Drawing Together Ed Fella and Geoff McFetridge
Two lines align: you can’t deny the pleasure of the words taken together. Two lines. A line. Align. And it’s not just pretty: the lines and their alignment constitute curator Michael Worthington’s central conceit—that the work of designers Ed Fella and Geoff McFetridge, who are separated by more than 30 years in age, as well as by method, worldview, technology, institutional foundation and culture, does indeed come together in interesting and productive ways, ways that move beyond mere chronology or the influence of one generation on another. “When you put the two of you end-to-end it forms a line that makes sense,” Worthington said in an interview with the artists. And his show, “Two Lines Align: Drawings and Graphic Design by Ed Fella and Geoff McFetridge” on view at REDCATgallery in downtown Los Angeles through April 6, offers a huge collection of work spanning 40 years in support of his contention. But you wouldn’t think so at first.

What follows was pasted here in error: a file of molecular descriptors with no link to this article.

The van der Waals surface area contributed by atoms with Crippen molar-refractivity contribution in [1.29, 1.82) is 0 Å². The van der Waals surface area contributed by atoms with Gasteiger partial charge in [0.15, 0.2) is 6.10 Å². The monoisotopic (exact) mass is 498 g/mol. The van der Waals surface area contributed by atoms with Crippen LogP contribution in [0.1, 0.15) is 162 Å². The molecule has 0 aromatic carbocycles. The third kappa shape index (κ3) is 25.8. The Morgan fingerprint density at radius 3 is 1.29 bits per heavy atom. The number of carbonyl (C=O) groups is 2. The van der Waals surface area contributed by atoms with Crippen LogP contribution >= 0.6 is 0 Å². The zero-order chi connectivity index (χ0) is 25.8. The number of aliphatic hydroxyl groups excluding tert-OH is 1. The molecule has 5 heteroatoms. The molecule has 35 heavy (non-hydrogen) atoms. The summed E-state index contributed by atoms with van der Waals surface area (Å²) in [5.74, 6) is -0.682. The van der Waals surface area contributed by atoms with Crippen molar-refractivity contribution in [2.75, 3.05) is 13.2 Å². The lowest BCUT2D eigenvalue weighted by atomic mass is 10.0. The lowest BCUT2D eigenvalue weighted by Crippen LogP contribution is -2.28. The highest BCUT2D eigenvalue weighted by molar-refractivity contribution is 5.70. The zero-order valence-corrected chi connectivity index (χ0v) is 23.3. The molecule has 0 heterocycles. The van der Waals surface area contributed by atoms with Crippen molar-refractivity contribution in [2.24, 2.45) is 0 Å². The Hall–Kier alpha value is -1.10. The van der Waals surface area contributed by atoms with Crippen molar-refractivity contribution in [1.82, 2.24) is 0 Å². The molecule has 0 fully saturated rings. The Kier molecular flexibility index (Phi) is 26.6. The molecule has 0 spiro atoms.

At the exhibit’s start, visitors find display cases featuring dozens of sketchbooks by the 70-year-oldFella, who graduated from the Cranbrook Academy of Art in 1987 after a successful career as a commercial artist, and is now on the faculty at CalArts where he’s been teaching for more than 20 years. In one book on one page, a collage: the body of a boy, the head of a girl, a building, a plane. Dated 1983, the slight but nimble piece suggests the nascent ’80s deconstructive impulse that would explode a few years later, and references Russian and German collage works 50 years prior. More striking than the piece’s combined clarity and complexity, though, is how the sketchbooks feel so precious, their colorful, delightful images sparking a warm nostalgia and a desire to touch, to feel the layers of paper, the grease of crayons, the smudge of pencil.